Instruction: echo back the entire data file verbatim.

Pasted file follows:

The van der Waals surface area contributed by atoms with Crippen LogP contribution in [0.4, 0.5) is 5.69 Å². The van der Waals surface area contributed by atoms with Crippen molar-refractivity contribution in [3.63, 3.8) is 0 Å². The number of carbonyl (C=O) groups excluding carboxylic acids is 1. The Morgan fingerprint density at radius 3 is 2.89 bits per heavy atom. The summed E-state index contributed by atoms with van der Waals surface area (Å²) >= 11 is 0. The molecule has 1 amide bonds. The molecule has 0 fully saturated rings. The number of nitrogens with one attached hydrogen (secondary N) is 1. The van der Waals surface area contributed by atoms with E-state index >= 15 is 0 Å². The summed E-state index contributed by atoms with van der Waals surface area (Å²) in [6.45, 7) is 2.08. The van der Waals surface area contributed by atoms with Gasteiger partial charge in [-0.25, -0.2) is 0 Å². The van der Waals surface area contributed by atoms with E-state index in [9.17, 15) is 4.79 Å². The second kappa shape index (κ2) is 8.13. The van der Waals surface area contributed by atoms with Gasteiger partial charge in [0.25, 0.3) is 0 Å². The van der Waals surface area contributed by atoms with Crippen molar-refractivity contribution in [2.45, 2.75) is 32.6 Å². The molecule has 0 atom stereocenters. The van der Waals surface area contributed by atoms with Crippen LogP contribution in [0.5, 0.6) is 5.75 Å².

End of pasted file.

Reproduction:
The van der Waals surface area contributed by atoms with Crippen LogP contribution in [0.4, 0.5) is 5.69 Å². The van der Waals surface area contributed by atoms with Crippen molar-refractivity contribution in [3.63, 3.8) is 0 Å². The number of carbonyl (C=O) groups excluding carboxylic acids is 1. The Morgan fingerprint density at radius 3 is 2.89 bits per heavy atom. The summed E-state index contributed by atoms with van der Waals surface area (Å²) >= 11 is 0. The molecule has 1 amide bonds. The molecule has 0 fully saturated rings. The number of nitrogens with one attached hydrogen (secondary N) is 1. The van der Waals surface area contributed by atoms with E-state index >= 15 is 0 Å². The summed E-state index contributed by atoms with van der Waals surface area (Å²) in [6.45, 7) is 2.08. The van der Waals surface area contributed by atoms with Gasteiger partial charge in [-0.25, -0.2) is 0 Å². The van der Waals surface area contributed by atoms with E-state index in [9.17, 15) is 4.79 Å². The second kappa shape index (κ2) is 8.13. The van der Waals surface area contributed by atoms with Gasteiger partial charge in [0.25, 0.3) is 0 Å². The van der Waals surface area contributed by atoms with Crippen molar-refractivity contribution in [2.45, 2.75) is 32.6 Å². The molecule has 0 atom stereocenters. The van der Waals surface area contributed by atoms with Crippen LogP contribution in [0.5, 0.6) is 5.75 Å².